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Billionaire Race: Bezos Aims to Be First to Visit Space


Jeff Bezos speaks at an event before unveiling Blue Origin's Blue Moon lunar lander in Washington, in this Thursday, May 9, 2019, file photo. (AP Photo/Patrick Semansky, File)
Billionaire Race: Bezos Aims to Be First to Visit Space
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Three of the founders of America’s top private space companies have stated their personal desire to fly into space.

But only one will be first.

Jeff Bezos is head of the rocket company Blue Origin. He also founded the online store Amazon. Bezos has announced plans to make his wish come true next month on the company’s first human space flight. If successful, the 57-year-old would become the first person to ride his own company’s rocket into space.

Two other founders -- Elon Musk of SpaceX and Richard Branson of Virgin Galactic -- have said they also want to ride into space on a company-built spaceship.

"Ever since I was five years old, I've dreamed of traveling to space,” Bezos said in a message announcing his plans on Instagram. He said he would be making the trip with his brother, Mark. “On July 20th, I will take that journey with my brother. The greatest adventure, with my best friend,” Bezos said.

Joining the brothers will be at least one other passenger who is being chosen by an online auction. Blue Origin’s New Shepard rocket and capsule can carry up to six people.

The spacecraft will take its passengers on a 10-minute flight to about 105 kilometers above Earth. That distance is a common international definition for the beginning of space, also known as the “Karman line.” The passengers are expected to spend about four minutes in this suborbital space, where they can experience weightlessness and observe the curvature of Earth.

The rocket will take off from Blue Origin’s launch center in a rural area of West Texas. After the capsule separates, the reusable rocket is designed to return to Earth and land in an upright position by itself. The capsule is designed to float back to the surface with three large parachutes.

In this image from video made available by Blue Origin, the New Shepard capsule uses parachutes to land during a test in West Texas on Wednesday, April 14, 2021. (Blue Origin via AP)
In this image from video made available by Blue Origin, the New Shepard capsule uses parachutes to land during a test in West Texas on Wednesday, April 14, 2021. (Blue Origin via AP)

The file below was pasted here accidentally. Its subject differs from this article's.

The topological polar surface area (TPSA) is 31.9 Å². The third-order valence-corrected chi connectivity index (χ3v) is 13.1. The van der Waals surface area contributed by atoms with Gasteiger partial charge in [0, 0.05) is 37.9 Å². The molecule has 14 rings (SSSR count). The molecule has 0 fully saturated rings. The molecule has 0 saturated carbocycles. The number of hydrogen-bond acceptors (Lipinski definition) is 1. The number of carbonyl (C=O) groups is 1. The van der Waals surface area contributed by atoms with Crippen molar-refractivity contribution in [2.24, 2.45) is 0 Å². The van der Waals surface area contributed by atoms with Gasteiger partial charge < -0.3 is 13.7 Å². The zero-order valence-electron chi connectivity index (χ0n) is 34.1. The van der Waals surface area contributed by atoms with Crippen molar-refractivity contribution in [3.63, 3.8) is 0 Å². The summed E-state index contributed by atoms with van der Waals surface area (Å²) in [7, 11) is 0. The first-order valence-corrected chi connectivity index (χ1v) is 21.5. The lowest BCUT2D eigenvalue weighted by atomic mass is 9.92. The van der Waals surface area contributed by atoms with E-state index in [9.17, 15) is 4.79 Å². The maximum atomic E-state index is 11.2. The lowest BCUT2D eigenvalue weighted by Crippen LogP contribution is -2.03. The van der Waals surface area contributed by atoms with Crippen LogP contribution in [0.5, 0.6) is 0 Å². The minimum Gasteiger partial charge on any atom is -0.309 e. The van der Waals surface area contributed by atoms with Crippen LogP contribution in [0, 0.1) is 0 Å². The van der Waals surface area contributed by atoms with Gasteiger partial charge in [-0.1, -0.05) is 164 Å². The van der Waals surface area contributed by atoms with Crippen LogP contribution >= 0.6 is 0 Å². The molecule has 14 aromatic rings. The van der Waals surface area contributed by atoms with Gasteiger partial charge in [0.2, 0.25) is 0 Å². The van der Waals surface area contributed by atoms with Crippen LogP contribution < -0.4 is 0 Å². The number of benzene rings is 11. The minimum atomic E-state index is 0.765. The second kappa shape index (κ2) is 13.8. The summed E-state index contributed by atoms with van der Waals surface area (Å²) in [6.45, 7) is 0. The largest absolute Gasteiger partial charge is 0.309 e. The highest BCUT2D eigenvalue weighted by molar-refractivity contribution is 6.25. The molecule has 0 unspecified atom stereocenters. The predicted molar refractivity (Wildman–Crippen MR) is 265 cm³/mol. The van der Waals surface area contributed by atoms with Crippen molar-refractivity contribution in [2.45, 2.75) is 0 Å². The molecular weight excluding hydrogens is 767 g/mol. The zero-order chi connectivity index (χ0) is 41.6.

Blue Origin said it has carried out 15 successful test flights of New Shepard, but none of those carried humans. The spacecraft is named after NASA astronaut Alan Shepard, the first American to go into space. The planned launch date is July 20. The date was chosen because it is the 52nd anniversary of the first moon landing by Apollo 11 astronauts Neil Armstrong and Buzz Aldrin.

Bezos has said he will step down as Amazon’s chief 15 days before the launch. Earlier, he announced that he wanted to spend more time on projects for Blue Origin.

On its website, the company says its goal is to develop reusable launch vehicles for civilian and defense purposes. The Bezos flight will officially launch the company's space tourism business. The company has yet to start selling seats to the public or announce prices for the short trips.

Virgin Galactic founder Branson has said he also plans to ride into space on the company’s winged spacecraft later this year after one more test flight over the state of New Mexico. Virgin Galactic recently completed its third test flight into space with a crew.

The 70-year-old Branson offered congratulations to Bezos after his announcement. Branson tweeted that their two companies "are opening up access to space -- how extraordinary!”

Like Blue Origin, Branson's company plans to send space tourists to the lower levels of space. About 600 people have already planned flights, which cost up to $250,000.

Sir Richard Branson, right, founder of Virgin Galactic, and company executives gather for photos outside the New York Stock Exchange before his company's IPO, Monday, Oct. 28, 2019.
Sir Richard Branson, right, founder of Virgin Galactic, and company executives gather for photos outside the New York Stock Exchange before his company's IPO, Monday, Oct. 28, 2019.

Musk's SpaceX has already carried 10 astronauts to the International Space Station for NASA, the U.S. space agency. His company has also sold several seats on private space flights. SpaceX, however, has said its space tourism program aims to launch people into super high orbit – about 800 to 1,200 kilometers above Earth. The price for those trips is expected to cost millions of dollars.

Musk has not said when he might be ready to go to space himself. But he has predicted his company’s reusable spacecraft called Starship will one day carry people to the moon and Mars.

Musk has repeatedly said he wants “to die on Mars. Just not on impact.”

I’m Bryan Lynn.

Bryan Lynn wrote this story for VOA Learning English, based on reports from The Associated Press, Reuters, Agence France-Presse, Blue Origin and Virgin Galactic. Mario Ritter, Jr. was the editor.

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Words in This Story

journeyn. an act of traveling from one place to another

adventuren. an exciting and sometimes dangerous experience

auctionn. a public sale at which things are sold to the people who offer to pay the most

capsulen. the part of a spacecraft that people can live in

curvaturev. the state of being curved or bent

tourismn. the activity of traveling to a place for pleasure

accessn. the right or ability to approach, enter or use

impactn. an act or event in which an object strikes another object

found –v. to begin, to create or establish something such as a business, organization or country

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